Listening to Betsy DeVos: “Ooooh That Smell”

Can’t you smell that smell
Ooooh that smell
The smell of death surrounds you

(“That Smell,” Lynyrn Skynyrd)

Something reeks at Betsy DeVos’s confirmation hearing for Secretary of Education. It is probably something many Michiganders have noticed for some time, and now it spreading across the United States.

Seriously, before I get to the DeVos smell, I want to clarify one term that has been thrown around during the hearings, and, well, for many years by the so-called education reform movement: public education.

Let’s define public education for what it is when DeVos and her reform-heads use it. Public education is a euphemism for inner-city, poor, minority, non-mainstream schools. When people, me included, accuse DeVos of wanting to destroy public education what we really mean—or should mean—is that she wants to destroy the public schools that serve non-mainstream, poor, and minority children because these are the only schools she and others reform-heads have set their sights on. They has no interest in destroying those public school in wealthy neighborhoods that serve children from upper-middle class and wealthy homes. Similarly, when she says and acts to privatize and profit-ize public education, she, in effect, wants to take the already inequitable funding of poor and non-mainstream schools and funnel it to her wealthy friends, who without any oversight or accountability, can do what they please (e.g., ignore federal law as she suggested in her hearing) and reap profit at every turn.

To make the true meaning of the term even clearer, DeVos suggests that her interests are poor children and their families. Yet, she has no knowledge or understanding of poor children’s public schools, much less their lives, and she appears not to be interested in understanding the issues public schools in urban and, for full disclosure, rural communities face, which go well beyond what takes place in these schools and is directly related to how the richest nation in the world treats its poorest citizens and communities. She has not engaged those people with whom she claims to have interest about what they want, has not engaged educators and educational researchers about education and the role of public education in communities, and has little to no understanding of how schools function, much less of the work of educators do every day.

The fact that she never attended public schools or sent her children to public schools is disheartening knowing the power she will soon have over these schools. Yet, much worse is the fact that not having experienced public education, she stepped into the middle of educational debate in Michigan without trying to understand those very schools and educators she disparages. She has never volunteered, spent time with teachers and students, served on a school board, or even recognized the perspective of those who value and are committed to public education.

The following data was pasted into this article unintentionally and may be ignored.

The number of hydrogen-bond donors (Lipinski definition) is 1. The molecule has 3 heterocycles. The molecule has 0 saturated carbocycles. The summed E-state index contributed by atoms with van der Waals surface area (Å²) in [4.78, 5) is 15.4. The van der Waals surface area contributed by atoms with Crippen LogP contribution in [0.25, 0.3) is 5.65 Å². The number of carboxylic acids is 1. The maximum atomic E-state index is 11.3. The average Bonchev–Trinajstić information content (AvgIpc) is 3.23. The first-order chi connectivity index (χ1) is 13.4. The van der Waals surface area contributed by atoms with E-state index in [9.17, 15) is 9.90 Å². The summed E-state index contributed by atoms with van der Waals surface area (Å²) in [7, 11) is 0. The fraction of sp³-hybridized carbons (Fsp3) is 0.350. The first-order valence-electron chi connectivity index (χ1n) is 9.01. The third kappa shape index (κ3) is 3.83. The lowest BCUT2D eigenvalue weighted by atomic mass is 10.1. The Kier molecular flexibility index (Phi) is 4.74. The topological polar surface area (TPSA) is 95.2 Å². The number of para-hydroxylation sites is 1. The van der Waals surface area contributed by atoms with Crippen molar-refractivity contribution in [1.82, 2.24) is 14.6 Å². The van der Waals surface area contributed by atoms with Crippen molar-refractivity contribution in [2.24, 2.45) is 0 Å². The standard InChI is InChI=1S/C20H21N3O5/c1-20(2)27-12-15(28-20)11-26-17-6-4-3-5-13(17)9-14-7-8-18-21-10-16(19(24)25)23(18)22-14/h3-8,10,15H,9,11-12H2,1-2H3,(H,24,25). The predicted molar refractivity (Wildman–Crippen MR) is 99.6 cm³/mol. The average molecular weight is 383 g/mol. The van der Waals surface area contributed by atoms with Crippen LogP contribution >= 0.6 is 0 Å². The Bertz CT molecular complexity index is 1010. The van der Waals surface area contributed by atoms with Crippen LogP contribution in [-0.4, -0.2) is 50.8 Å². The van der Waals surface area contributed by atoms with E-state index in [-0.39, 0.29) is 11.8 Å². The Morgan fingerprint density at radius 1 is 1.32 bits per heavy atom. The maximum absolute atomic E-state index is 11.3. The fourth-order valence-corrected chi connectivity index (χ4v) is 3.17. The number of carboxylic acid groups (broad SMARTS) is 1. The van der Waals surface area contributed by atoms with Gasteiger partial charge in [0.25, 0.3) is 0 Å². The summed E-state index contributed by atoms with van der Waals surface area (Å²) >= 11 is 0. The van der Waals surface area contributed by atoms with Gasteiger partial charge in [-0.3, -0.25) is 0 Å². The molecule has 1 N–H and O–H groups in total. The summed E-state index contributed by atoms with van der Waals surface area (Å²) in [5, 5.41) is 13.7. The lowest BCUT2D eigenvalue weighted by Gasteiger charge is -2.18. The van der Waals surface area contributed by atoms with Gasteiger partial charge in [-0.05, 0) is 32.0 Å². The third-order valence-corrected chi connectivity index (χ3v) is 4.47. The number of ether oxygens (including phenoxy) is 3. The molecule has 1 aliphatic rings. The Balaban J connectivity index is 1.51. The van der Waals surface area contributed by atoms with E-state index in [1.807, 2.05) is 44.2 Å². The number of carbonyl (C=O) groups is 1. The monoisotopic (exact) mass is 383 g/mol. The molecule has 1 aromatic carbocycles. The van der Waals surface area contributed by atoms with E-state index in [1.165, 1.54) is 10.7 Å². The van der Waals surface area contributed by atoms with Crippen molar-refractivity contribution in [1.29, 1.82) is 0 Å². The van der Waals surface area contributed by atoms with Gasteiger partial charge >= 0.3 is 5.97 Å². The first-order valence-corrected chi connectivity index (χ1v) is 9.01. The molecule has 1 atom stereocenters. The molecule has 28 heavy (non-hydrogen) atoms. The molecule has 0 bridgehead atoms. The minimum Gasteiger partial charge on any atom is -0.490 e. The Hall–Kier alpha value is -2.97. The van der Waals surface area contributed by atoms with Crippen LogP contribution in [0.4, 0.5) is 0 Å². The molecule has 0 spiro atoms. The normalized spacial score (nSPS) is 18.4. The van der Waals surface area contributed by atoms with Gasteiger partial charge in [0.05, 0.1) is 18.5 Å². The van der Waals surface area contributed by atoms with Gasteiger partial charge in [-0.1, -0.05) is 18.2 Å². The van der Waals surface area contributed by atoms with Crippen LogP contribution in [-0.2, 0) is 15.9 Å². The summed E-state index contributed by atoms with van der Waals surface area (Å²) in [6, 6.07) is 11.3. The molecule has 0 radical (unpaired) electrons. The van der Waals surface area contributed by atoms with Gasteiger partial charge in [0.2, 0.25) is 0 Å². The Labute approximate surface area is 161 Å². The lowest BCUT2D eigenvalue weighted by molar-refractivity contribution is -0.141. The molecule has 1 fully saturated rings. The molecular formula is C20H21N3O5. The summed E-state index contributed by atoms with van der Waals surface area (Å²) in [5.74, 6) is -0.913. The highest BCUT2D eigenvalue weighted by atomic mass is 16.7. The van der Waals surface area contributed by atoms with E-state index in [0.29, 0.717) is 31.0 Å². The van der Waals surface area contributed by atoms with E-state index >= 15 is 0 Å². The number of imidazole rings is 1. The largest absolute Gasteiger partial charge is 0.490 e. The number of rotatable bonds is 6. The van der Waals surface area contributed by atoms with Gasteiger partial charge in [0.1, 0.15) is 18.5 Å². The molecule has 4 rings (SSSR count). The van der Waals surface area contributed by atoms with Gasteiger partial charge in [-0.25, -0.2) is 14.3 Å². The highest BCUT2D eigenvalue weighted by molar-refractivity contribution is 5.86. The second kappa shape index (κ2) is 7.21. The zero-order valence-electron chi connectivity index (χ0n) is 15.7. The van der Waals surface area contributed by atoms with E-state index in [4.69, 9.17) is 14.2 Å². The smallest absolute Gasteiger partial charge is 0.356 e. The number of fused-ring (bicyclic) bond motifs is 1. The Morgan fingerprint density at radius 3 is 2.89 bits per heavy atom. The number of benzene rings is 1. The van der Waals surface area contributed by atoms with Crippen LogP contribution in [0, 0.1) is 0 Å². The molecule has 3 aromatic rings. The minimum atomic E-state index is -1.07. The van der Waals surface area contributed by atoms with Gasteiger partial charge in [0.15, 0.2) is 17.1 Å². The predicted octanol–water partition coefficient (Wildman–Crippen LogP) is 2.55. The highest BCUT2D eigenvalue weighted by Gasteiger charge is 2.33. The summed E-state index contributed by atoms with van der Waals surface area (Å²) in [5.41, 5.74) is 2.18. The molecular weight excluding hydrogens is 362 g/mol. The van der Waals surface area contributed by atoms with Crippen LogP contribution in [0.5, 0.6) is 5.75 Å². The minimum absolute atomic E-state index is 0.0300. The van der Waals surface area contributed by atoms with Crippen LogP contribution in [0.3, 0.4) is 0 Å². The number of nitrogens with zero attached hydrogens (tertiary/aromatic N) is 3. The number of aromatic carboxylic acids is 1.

So when Betsy DeVos says that she serves the interests of children and parents, we should ask ourselves, first, how many of these children and parents does she know? What has she done to support their communities? And why isn’t she demanding that they have the same access to excellent public education that children of middle class and wealthy families have? We know that those families’ public schools are some of the best in the world. Whereas, there is no evidence, here or anywhere else in the world, that charter schools and vouchers will provide the type of education of well funded and community-controlled public schools provide.

Back to that smell, which we are going to have to learn to live with for the next four years. Listening to Betsy DeVos, during her confirmation hearing and at other times, reminds me of what I have crassly come to refer to as the sense of entitlement syndrome: the belief that whatever shit comes out of your mouth must smell good. I knew all along that her intentions were not good. Listening to her speak the past two days confirms, too, that her knowledge of the responsibilities of Secretary of Education is sparse. Clearly the wretched smell in the confirmation room is what DeVos is saying.


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